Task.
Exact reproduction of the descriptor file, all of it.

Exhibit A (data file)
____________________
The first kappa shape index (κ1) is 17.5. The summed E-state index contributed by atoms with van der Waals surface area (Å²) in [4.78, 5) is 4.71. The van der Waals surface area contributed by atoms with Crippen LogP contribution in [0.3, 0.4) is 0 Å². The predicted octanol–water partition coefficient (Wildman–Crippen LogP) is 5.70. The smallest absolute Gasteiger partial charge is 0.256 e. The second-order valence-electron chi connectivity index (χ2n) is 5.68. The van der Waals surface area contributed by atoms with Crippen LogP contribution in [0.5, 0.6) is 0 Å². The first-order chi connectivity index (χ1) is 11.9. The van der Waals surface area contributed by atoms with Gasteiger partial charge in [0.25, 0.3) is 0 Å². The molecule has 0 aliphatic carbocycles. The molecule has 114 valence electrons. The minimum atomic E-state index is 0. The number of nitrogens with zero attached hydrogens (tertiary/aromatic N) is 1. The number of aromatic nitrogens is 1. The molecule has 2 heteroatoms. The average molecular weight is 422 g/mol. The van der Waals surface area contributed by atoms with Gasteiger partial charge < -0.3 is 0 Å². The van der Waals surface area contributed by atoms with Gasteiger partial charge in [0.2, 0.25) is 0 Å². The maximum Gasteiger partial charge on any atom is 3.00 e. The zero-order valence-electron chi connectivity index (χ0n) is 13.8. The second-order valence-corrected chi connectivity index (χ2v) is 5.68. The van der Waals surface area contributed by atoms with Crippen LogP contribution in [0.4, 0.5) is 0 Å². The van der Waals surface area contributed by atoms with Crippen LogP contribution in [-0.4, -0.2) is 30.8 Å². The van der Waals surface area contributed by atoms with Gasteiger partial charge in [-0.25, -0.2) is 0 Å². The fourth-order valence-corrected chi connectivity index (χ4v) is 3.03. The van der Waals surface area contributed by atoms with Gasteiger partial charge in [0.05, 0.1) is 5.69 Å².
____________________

The first kappa shape index (κ1) is 17.5. The summed E-state index contributed by atoms with van der Waals surface area (Å²) in [4.78, 5) is 4.71. The van der Waals surface area contributed by atoms with Crippen LogP contribution in [0.3, 0.4) is 0 Å². The predicted octanol–water partition coefficient (Wildman–Crippen LogP) is 5.70. The smallest absolute Gasteiger partial charge is 0.256 e. The second-order valence-electron chi connectivity index (χ2n) is 5.68. The van der Waals surface area contributed by atoms with Crippen LogP contribution in [0.5, 0.6) is 0 Å². The first-order chi connectivity index (χ1) is 11.9. The van der Waals surface area contributed by atoms with Gasteiger partial charge in [0.25, 0.3) is 0 Å². The molecule has 0 aliphatic carbocycles. The molecule has 114 valence electrons. The minimum atomic E-state index is 0. The number of nitrogens with zero attached hydrogens (tertiary/aromatic N) is 1. The number of aromatic nitrogens is 1. The molecule has 2 heteroatoms. The average molecular weight is 422 g/mol. The van der Waals surface area contributed by atoms with Gasteiger partial charge < -0.3 is 0 Å². The van der Waals surface area contributed by atoms with Gasteiger partial charge in [0.2, 0.25) is 0 Å². The maximum Gasteiger partial charge on any atom is 3.00 e. The zero-order valence-electron chi connectivity index (χ0n) is 13.8. The second-order valence-corrected chi connectivity index (χ2v) is 5.68. The van der Waals surface area contributed by atoms with Crippen LogP contribution in [0.4, 0.5) is 0 Å². The van der Waals surface area contributed by atoms with Crippen LogP contribution in [-0.4, -0.2) is 30.8 Å². The van der Waals surface area contributed by atoms with Gasteiger partial charge in [-0.25, -0.2) is 0 Å². The fourth-order valence-corrected chi connectivity index (χ4v) is 3.03. The van der Waals surface area contributed by atoms with Gasteiger partial charge in [0.05, 0.1) is 5.69 Å².